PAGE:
One reason is that a bigger shovel means a heavier one that may not be proportionate to your body size. This means additional strain to your upper and lower back. The worst thing that can happen to you if you use a bigger shovel is it can potentially cause worse health issues like cardiac arrest. Based on the study by Watson et al., on the common shovel-related injuries and medical emergencies, heart attacks may be the least effects of shoveling on their research, but it is also the worst.
Another reason is that a bigger shovel makes it difficult for you to have a proper position in shoveling, lifting, and loading. When you have a bigger shovel, you would need to extend your arms more, straining your shoulders and upper back muscles. Wrong lifting techniques can also cause a higher risk of lower back or lumbar injuries.
10 Best Snow Shovels for Bad Backs
Snow Joe’s Shovelution boasts itself of reducing back strains with their snow shovel. It is designed to have a two-handle grip ergonomically positioned to make sure your hands are just at the right distance from each other.
Its lower hand handle comes with a spring mechanism that lifts and slides the snow inwards without the need to bend. With this, you won’t have to feel the weight of the load that much. This system is designed to use your upper body strength in shoveling rather than straining your back.
It seems pretty lightweight for a shovel since it uses more aluminum in its body. However, aluminum is not a very sturdy material, so it is advised that you use this shovel when the snow is soft and light.
Weight: 3.7 lbs
Height: 41.3 in
2. Ohuhu Snow Shovel for Driveway
Ohuhu’s snow shovel is best to clear snow out of your driveway. You can easily drag this outside, the wheels assisting you in ‘carrying’ the weight of the entire shovel.
One great thing about this now shovel is on how adjustable its parts are. The lever can be adjusted up to 45 degrees, while its height can be adjusted up to 40.9 inches, so you won’t have any difficulty in pushing the shovel around—no need to overreach for the handles or bend at a certain angle. The shovel itself does it for you.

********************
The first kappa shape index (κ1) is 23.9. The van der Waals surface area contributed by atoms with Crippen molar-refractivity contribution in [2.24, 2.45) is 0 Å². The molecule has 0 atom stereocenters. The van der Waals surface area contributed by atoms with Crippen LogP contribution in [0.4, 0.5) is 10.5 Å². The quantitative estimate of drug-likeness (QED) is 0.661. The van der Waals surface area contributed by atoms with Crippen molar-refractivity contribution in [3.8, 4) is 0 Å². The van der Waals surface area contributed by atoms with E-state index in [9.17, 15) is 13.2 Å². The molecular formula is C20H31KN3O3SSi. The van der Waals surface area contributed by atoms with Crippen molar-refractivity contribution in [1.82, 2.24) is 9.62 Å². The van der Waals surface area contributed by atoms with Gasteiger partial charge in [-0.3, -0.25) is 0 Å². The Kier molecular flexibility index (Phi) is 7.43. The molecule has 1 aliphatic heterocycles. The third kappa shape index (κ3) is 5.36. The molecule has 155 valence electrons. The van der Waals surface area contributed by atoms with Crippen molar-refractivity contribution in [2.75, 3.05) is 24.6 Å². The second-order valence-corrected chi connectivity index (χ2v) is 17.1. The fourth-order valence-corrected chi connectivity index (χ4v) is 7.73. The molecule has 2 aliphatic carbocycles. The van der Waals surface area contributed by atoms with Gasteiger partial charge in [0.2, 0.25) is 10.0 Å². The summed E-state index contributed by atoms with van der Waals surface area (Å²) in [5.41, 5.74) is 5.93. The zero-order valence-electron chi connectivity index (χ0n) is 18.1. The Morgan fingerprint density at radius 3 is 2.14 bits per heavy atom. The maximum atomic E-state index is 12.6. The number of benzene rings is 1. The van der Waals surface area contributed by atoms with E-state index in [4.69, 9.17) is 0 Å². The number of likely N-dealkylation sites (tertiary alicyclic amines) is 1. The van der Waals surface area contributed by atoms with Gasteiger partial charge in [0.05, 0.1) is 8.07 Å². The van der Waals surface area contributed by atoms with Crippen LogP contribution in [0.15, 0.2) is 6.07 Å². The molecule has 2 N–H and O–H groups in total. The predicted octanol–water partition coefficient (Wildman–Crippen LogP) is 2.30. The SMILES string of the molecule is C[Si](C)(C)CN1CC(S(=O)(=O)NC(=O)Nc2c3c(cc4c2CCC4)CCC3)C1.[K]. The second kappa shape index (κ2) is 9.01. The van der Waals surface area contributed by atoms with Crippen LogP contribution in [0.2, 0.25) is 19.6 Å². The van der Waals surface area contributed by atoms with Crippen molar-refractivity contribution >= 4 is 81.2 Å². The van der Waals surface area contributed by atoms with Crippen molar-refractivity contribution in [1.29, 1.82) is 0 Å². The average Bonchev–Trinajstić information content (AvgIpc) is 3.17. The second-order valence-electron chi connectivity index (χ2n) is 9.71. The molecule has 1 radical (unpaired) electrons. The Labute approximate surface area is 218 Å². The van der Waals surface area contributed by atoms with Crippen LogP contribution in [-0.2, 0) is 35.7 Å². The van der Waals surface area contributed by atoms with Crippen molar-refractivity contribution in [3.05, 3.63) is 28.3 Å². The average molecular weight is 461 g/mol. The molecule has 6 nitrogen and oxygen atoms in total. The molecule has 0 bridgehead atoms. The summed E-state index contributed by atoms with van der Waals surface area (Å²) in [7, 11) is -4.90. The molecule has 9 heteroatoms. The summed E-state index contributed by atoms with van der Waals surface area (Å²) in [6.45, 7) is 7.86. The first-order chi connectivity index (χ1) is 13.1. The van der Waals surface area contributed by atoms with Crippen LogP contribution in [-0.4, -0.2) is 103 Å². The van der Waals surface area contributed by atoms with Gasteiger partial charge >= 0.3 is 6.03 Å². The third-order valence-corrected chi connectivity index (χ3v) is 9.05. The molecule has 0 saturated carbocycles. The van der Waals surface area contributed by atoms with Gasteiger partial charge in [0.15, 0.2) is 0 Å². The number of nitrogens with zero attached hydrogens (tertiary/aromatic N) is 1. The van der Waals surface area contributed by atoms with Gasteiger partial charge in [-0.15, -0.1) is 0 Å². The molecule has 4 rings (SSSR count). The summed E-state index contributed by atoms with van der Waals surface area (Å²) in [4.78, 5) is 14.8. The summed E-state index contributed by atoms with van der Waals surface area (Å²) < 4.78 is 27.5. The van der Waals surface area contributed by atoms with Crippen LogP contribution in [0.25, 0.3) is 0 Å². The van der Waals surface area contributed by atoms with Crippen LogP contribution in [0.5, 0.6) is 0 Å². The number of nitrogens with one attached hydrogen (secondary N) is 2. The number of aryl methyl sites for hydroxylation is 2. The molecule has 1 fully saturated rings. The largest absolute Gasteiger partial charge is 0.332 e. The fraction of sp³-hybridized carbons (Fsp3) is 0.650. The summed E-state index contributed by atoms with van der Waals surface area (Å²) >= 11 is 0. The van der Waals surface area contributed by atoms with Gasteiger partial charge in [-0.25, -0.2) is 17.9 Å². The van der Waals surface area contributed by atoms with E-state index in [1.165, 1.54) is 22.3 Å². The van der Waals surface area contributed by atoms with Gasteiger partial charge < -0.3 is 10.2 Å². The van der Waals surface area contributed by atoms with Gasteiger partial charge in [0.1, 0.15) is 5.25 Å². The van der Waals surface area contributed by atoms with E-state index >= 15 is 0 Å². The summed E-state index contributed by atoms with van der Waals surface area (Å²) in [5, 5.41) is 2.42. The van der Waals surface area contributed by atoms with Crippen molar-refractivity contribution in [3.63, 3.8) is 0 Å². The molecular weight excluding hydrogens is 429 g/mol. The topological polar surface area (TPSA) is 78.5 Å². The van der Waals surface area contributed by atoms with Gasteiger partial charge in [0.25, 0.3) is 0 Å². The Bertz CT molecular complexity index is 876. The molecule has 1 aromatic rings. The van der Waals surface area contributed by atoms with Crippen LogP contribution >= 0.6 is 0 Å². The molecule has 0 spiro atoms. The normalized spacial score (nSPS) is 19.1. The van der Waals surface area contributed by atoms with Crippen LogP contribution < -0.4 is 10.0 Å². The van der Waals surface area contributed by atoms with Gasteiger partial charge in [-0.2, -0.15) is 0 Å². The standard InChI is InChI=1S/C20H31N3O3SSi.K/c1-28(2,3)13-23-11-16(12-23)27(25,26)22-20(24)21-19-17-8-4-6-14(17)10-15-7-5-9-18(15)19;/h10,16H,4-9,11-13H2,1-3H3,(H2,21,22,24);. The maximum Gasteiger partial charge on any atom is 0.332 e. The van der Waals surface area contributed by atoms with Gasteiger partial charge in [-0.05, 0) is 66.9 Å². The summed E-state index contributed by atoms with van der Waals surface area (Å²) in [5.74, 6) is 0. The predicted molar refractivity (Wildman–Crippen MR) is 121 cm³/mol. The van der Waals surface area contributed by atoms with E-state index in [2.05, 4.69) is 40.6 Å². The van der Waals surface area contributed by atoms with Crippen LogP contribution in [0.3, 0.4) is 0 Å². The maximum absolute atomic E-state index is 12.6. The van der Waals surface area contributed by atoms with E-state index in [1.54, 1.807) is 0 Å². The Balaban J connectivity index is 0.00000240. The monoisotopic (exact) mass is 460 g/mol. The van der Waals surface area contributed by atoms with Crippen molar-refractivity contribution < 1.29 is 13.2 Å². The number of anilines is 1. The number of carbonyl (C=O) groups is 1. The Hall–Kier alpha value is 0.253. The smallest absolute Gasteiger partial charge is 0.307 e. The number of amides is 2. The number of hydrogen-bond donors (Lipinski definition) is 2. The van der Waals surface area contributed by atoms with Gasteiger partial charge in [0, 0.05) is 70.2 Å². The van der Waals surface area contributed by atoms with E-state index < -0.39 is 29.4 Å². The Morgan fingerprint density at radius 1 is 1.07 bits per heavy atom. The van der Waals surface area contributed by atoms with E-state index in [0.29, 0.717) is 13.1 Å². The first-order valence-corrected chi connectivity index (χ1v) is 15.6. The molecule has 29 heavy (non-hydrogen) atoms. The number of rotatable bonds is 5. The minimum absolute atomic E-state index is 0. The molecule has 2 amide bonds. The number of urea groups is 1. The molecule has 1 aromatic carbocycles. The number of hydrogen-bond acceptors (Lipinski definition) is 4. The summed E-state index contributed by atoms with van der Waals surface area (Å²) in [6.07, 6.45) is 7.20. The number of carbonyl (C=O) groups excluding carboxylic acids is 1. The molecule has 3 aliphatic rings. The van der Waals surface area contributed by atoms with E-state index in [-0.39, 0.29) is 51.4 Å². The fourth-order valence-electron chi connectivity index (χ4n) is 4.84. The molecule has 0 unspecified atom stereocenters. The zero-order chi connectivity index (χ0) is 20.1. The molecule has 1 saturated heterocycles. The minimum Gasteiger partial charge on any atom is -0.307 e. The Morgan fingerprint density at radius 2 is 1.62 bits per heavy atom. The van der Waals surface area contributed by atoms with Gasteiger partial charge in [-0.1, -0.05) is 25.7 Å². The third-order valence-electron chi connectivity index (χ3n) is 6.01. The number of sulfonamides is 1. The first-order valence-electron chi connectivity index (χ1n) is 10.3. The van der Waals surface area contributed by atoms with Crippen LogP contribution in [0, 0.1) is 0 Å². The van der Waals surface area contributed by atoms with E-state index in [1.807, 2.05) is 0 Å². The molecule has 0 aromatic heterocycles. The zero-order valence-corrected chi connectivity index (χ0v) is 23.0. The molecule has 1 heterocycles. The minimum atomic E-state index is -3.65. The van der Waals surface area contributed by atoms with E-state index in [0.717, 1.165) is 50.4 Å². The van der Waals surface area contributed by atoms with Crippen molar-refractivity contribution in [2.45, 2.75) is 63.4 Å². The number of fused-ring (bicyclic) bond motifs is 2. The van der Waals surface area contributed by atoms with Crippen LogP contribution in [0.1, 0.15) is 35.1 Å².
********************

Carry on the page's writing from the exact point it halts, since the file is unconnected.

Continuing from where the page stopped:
The blade, too, can be adjusted up to 45 degrees to the left and right, allowing you to adjust its shoveling direction.
Its wheels are also made to gain traction while on the snow, so it won’t skid or slide while you are shoveling.
Weight: 24.9 lbs
Height: 6.9in adjustable up to 40.9in
3. True Temper SnoForce
True Tempers SnoForce is the boss when it comes to ergonomic design.
Aside from its curved handle (that is more advised to reduce strains), it also has hand grips on different height or levels so you can adjust where to hold according to your height. This mechanism reduces the stress on your back.
Its height is at 57 inches making it ideal for taller people too. With this height plus its ergonomic design, shoveling some snow would then be as easy as just pushing it rather than bending and lifting to discard snow. If you like this shovel but want a stronger scraper they also offer it with the steel blade end.
Weight: 5.6 lbs
4. Ivation Snow Pusher Scoop Shovel with Wheels
Another great snow shovel is Ivation’s Snow Pusher Scoop Shovel. The name itself will tell you that snow shoveling wouldn’t require as much work with this product.
You just have to push to scoop up some snow. It’s that simple. Plus, it has pre-installed wheels making it easy to bring out and store, to move and push around, and to incline and discard some snow.
Its handle is adjustable up to 36.5 inches to suit your height, so you won’t have to exert that much effort in reaching the handles to shovel some snow.
Material: Steel Blade, Aluminum Handle, Plastic Scoop
Weight: 13.77 lbs
Height: Up to 36.5 inches
ErgieShovel works pretty much like Shovelution. It has the same two handle grip that is set at a distance between both hands so as not to strain your back when shoveling.
Its blades are made to push and scoop the snow using the lower hand handle. This same mechanism reduces back strains because you don’t have to bend and lift that much as you do with ordinary snow shovels.
Weight: 4 lbs
Height: 28 in
6. Suncast SF1725 17.5-Inch No Lift Easy Glide Snow Shovel
Another shovel with a great height is Suncast’s No Lift, Easy-Glide Snow shovel. The name pretty much speaks for what it can do.
It has a glide or pushes mechanism that makes it easier to scoop the snow out. There’s no need to lift such heavyweight anymore, so you’re assured that you won’t strain your back from shoveling all day.